The UK, which was once a pioneer and leader in the field of drug harm-reduction, is now falling behind other countries.

The Misuse of Drugs Act 1971, which has often been criticised as an instrument of prohibition, was designed to be regulatory and sufficiently flexible to respond to harmful effects of drug use that are sufficient to constitute a social problem.

In the event, the intensity of UK drug laws has increased while the incidence of recreational and problematic drug use remains high. Harm reduction initiatives such as onsite drug checking, supervised drug consumption facilities, and the prescription or licensing of cannabis for medicinal purposes, encounter significant legal problems.

However – as this talk will demonstrate - there is increasing goodwill between agencies in the public and private sector to promote and to practice harm-reduction measures in the interests of personal and public health.

These findings suggest that the CeA is involved with assigning increasing value to reward and directing decision-making by generating narrowly focused motivation to seek out reward that may persist in the face of more rewarding alternatives and adverse consequences.

Host: Dr. Hans Crombag

CRC Annual Public Lecture 2018. For more information about the event please click here

Friday, 27 April 2018, 13:00-14:00 - Ashdown House Room 102, University of Sussex

Dr Mike RobinsonDr. Mike Robinson

Assistant Professor of Psychology, Neuroscience and Behaviour
Department of Psychology
Wesleyan University, CT, USA

Optogenetic Activation of the Central Amygdala Generates Individual Differences in Compulsive Reward Seeking Despite Adverse Consequences.

Drug and behavioral addictions are characterized by focused pursuit of a single reward above all others. Excessive motivation to pursue reward leads to persistent addictive-like decisions that often undermine an individual’s best interests, and prevail despite adverse consequences.

The amygdala plays a key role in reward processing and generating motivation. In the following studies, we explored how optogenetic stimulation of the central amygdala (CeA) modulates decision-making and reward choice, causing specific rewards to be almost compulsively preferred in manners that model many of the DSM criteria for addiction.

Rats were trained to choose between a reward paired with CeA laser stimulation or an otherwise unpaired identical or alternative reward. Rats developed a nearly exclusive preference for the CeA laser-paired reward over the unpaired reward. This was true whether the reward was a sucrose pellet or an infusion of cocaine.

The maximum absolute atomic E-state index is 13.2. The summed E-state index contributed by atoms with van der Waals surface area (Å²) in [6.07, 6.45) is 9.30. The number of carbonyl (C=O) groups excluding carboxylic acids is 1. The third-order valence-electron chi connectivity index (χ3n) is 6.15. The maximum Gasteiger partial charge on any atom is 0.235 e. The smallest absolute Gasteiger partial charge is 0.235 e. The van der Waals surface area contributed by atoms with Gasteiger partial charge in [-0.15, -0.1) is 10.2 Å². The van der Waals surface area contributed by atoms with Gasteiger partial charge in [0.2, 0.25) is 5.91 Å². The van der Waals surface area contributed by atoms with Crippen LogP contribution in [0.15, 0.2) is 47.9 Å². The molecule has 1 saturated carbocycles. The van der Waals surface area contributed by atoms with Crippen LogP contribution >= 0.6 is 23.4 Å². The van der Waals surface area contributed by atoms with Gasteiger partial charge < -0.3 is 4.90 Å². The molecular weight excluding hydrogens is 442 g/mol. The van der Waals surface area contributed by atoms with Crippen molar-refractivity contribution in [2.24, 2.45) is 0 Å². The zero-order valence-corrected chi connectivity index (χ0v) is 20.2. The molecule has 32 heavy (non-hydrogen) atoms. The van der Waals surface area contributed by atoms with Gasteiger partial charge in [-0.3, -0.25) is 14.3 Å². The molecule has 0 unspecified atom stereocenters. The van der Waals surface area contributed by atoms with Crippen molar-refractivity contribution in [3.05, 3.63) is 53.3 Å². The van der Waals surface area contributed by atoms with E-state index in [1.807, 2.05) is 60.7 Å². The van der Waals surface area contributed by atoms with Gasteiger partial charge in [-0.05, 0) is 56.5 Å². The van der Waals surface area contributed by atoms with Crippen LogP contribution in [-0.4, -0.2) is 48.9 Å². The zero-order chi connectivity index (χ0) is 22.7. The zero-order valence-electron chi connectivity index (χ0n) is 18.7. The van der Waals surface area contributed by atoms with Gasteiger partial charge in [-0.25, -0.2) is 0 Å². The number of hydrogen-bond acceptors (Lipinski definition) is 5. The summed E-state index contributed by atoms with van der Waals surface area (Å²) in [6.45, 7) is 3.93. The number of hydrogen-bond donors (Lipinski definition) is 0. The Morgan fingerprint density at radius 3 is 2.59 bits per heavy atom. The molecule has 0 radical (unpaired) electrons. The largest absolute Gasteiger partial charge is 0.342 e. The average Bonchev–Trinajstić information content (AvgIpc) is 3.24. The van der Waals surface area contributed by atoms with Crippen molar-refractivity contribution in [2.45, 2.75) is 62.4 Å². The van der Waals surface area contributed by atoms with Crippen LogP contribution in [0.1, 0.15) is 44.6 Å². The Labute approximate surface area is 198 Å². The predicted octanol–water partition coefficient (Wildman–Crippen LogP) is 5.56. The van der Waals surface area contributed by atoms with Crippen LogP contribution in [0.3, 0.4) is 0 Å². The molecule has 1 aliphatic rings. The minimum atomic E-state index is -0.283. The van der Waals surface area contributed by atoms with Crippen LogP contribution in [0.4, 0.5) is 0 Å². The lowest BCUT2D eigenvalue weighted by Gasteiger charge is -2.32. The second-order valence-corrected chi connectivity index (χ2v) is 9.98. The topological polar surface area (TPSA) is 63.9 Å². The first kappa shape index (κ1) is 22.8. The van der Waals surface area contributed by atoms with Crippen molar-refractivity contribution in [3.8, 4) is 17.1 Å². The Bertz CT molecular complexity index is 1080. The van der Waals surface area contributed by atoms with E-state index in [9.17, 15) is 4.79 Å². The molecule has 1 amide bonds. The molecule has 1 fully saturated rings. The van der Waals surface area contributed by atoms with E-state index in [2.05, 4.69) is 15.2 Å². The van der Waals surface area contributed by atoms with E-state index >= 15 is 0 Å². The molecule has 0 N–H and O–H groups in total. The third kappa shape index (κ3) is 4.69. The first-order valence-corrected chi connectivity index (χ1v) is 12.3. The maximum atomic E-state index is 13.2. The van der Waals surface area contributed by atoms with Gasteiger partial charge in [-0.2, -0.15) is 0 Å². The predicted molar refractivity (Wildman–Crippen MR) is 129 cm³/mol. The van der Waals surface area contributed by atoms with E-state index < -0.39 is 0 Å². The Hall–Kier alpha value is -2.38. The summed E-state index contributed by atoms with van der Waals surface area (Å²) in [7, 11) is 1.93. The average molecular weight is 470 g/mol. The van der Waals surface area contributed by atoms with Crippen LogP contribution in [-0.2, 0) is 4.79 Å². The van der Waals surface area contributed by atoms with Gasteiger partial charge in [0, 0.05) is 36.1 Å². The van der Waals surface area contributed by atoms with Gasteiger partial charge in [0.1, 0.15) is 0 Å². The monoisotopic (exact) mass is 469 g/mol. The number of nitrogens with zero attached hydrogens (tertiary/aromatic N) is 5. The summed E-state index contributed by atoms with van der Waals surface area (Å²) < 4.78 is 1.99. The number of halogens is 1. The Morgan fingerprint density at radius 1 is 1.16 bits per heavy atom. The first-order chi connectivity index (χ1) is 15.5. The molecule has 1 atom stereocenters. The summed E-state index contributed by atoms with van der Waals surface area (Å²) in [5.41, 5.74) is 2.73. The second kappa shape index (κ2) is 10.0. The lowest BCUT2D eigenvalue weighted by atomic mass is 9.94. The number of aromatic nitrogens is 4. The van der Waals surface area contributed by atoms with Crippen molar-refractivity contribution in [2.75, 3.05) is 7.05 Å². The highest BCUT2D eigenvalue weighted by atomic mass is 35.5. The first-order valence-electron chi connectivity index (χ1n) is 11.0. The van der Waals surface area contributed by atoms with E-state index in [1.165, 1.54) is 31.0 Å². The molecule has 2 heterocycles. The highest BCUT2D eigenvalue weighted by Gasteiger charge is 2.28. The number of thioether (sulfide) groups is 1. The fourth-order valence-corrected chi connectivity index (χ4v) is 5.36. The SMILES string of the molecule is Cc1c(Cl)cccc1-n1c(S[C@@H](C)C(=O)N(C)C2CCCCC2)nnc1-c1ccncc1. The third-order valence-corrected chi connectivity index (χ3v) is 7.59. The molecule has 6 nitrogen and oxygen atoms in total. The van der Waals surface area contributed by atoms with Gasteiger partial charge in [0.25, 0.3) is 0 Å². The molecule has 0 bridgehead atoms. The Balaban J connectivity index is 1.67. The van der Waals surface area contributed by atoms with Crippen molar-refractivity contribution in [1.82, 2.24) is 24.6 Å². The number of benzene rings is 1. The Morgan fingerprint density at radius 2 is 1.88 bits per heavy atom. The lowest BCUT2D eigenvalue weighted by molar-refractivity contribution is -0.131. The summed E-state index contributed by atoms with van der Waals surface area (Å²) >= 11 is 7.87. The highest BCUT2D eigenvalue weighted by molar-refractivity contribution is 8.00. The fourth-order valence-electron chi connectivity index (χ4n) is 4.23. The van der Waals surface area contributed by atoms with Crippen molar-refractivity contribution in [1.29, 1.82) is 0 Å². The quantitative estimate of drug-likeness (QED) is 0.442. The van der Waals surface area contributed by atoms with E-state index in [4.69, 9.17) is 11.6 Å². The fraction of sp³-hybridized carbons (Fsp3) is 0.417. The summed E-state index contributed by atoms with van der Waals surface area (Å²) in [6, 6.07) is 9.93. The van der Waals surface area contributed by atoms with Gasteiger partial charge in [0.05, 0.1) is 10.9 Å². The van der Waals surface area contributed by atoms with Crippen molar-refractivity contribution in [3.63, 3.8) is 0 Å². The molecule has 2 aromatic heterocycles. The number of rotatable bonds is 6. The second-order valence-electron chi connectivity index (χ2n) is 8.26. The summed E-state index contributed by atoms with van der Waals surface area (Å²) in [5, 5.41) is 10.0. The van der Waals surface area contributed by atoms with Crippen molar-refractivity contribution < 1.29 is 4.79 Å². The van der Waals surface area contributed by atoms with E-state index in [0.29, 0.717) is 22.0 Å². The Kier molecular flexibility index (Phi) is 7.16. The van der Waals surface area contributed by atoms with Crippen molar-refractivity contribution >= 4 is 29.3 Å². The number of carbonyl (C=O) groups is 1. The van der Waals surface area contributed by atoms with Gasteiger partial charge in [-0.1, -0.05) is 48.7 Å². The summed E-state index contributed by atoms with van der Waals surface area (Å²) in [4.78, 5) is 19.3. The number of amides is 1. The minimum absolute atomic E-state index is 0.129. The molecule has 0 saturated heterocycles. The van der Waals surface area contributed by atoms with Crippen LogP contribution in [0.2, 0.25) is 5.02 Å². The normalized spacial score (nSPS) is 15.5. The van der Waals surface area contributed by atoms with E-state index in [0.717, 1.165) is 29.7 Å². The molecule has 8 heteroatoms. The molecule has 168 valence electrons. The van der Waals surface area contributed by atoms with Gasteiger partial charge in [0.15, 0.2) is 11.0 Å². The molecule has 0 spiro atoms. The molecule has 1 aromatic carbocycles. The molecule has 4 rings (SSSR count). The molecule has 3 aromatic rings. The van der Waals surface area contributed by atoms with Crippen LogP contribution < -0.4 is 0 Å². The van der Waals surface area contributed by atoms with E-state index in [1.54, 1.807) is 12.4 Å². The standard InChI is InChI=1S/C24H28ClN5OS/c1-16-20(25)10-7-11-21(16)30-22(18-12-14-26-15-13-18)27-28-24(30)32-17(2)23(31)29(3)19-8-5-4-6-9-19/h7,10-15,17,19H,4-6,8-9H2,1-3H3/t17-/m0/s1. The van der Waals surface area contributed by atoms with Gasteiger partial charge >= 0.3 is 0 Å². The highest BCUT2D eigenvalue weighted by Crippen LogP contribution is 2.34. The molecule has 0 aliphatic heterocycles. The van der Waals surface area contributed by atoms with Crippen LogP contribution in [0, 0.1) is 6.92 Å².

For sucrose, this preference persisted even when a much larger sucrose reward was offered as an alternative, or when the preferred reward was paired with an electric footshock. CeA laser stimulation also produced persistent pursuit of a flavored reward paired with conditioned taste aversion. For cocaine, CeA laser stimulation produced an escalation of cocaine intake, and compulsive nibbling of the nose port paired with laser-associated cocaine, as though seeking more. For both cocaine and sucrose, CeA stimulation dramatically increased an animal’s motivation for the laser-paired reward over an otherwise identical unpaired reward. In each case, these effects were not the consequence of any independently rewarding properties of optogenetic activation of the CeA alone.

These findings suggest that the CeA is involved with assigning increasing value to reward and directing decision-making by generating narrowly focused motivation to seek out reward that may persist in the face of more rewarding alternatives and adverse consequences.

Host: Dr. Hans Crombag

For more information about the research conducted in the Robinson Lab (Behavioural Neuroscience of Motivation, Reward & Desire) please click here

Monday, 22 January 2018, 13:00-14:00 - Sussex Neuroscience Seminar Room, CRPC Building 4.03, University of Sussex

Bryan_SingerDr. Bryan F. Singer

Lecturer in Psychology, Life, Health & Chemical Sciences
Faculty of STEM
The Open University, Milton Keynes, UK

Dopamine Transmission, Dendritic Plasticity, and the Attribution of Incentive Value to Salient Reward-Predictive Stimuli

There is considerable individual variation in the degree to which cues exert motivational control over behaviour, and we have been able to model this diversity in rodents. Specifically, we have found that when a lever conditioned stimulus (CS) predicts food reward, outbred rats differ in the exact conditioned response they learn and perform. For some rats, the lever-CS becomes “wanted” – these “sign-tracker” (ST) rats approach the lever and interact with it until the reward is delivered. In contrast, “goal-tracker” (GT) rats orient to the lever-CS, but do not interact with it and instead approach the location of food delivery.